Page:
GREENSBORO — Dan Lynch, the city’s chief industry recruiter, who has been involved with some of the city’s top economic development achievements and has been criticized recently by some local leaders, said Wednesday that he will retire at the end of the year.
Lynch, the president of the Greensboro Economic Development Alliance, said in an interview that he decided over the Christmas holidays that he wants to “decompress” and find work that he can enjoy that helps the community, even if voluntary.
“That was the first downtime we’d had since Thanksgiving,” he said. “We just talked about how I’m in a very good place. I’m in a position to say, ‘Now is a good time to do that.’ I may be a volunteer, I may be part time.”
Lynch, who will turn 63 next month, has an impressive resume of economic development success during his 10 years with the alliance.
Lynch and his team recruited Honda Aircraft, an American Express data center and computer-maker Lenovo’s first U.S. factory.
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The Honda Aircraft project alone has generated more than 900 jobs in the aviation business, even before Honda’s first light jet rolls out for delivery in early 2015.
But in recent months Lynch has drawn fire from elected officials and business leaders who believe his performance isn’t up to par.
The most public blast came from developer Roy Carroll, who owns the Rhino Times newspaper. Carroll said that Lynch hasn’t demonstrated any results in his position.
Greensboro’s business community has always operated quietly, but Lynch’s supporters rallied around him in January and defended their approach to recruiting industry to Greensboro.
And Lynch said definitively that the criticism had nothing to do with his retirement.
He said Wednesday that criticism comes with the job, and it’s akin to being in the sports business.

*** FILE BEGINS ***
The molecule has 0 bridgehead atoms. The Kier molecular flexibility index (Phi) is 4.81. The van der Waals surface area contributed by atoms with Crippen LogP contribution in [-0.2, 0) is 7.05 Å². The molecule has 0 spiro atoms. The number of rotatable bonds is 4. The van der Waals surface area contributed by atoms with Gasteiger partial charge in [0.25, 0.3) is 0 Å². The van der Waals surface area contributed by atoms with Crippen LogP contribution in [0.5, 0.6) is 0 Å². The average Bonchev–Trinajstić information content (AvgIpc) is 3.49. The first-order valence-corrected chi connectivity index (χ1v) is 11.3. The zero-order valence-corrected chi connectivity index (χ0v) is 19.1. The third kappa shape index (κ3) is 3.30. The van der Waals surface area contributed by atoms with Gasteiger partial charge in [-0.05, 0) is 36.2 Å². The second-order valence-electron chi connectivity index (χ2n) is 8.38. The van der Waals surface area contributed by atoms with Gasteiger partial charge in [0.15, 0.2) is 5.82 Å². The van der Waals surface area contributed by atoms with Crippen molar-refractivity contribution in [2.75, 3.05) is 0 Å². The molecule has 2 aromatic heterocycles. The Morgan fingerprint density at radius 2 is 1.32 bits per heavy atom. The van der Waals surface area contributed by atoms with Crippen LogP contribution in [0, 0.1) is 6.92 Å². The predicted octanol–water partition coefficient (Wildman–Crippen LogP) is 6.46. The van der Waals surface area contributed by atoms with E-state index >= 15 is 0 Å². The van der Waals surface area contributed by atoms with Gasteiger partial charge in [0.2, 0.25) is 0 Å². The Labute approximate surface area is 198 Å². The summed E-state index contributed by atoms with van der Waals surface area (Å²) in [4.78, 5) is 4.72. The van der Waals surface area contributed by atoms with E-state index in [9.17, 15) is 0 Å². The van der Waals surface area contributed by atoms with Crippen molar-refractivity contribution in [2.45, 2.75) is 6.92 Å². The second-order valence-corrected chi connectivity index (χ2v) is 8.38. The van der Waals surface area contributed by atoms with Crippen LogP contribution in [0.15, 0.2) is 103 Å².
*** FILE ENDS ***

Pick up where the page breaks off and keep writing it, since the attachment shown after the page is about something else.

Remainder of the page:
“We’re like a coach,” he said. “It’s hard to keep everybody happy all the time unless you’re winning all the time.”
“There’s always going to be others out there who think you’re not doing it right or need to do more and they just don’t understand it,” he said.
City Councilman Zack Matheny, one of Lynch’s most vocal critics, has said that City Council members didn’t know Lynch well.
Earlier this year, Mayor Nancy Vaughan said Lynch should have a conversation with city leaders to chart priorities for economic development in Greensboro.
A conversation was scheduled, but a snowstorm wiped it out.
But Lynch said that leaders have had plenty of time to get to know him. The city and county managers sit on his group’s executive committee and City Council members, including Vaughan when she was a City Council member, sit on an advisory board.
Lynch’s economic development career covers 28 years with stops along the way.
He spent about nine years as the head of the High Point Economic Development Corp., helping to diversify an economy long reliant on the furniture industry.
During Lynch’s tenure, 92 companies relocated to or expanded their operations in High Point, bringing in more than $300 million in investment.
Lynch left High Point in 1996 for an economic development job in Orlando, Fla.
He returned to the Triad in 1999 and attempted to rally community support for the $500 million FedEx hub scheduled to open at Piedmont Triad International Airport. The hub opened about 10 years later.
In the process, he became a frequent target of criticism from hub opponents.
That period was so vicious, he said Wednesday, that he got threatening calls in the middle of the night.
Eventually, he assumed the role as Greensboro’s chief corporate recruiter and was instrumental in landing CitiCorp, PreCor and Ameritox and helped convince Proctor & Gamble and RF Micro to expand here, rather than go elsewhere.
An immediate search will be made to find Lynch’s replacement, the Greensboro Economic Development Alliance said a news release.
Contact Richard M. Barron at (336) 373-7371, and follow @BarronBizNR on Twitter.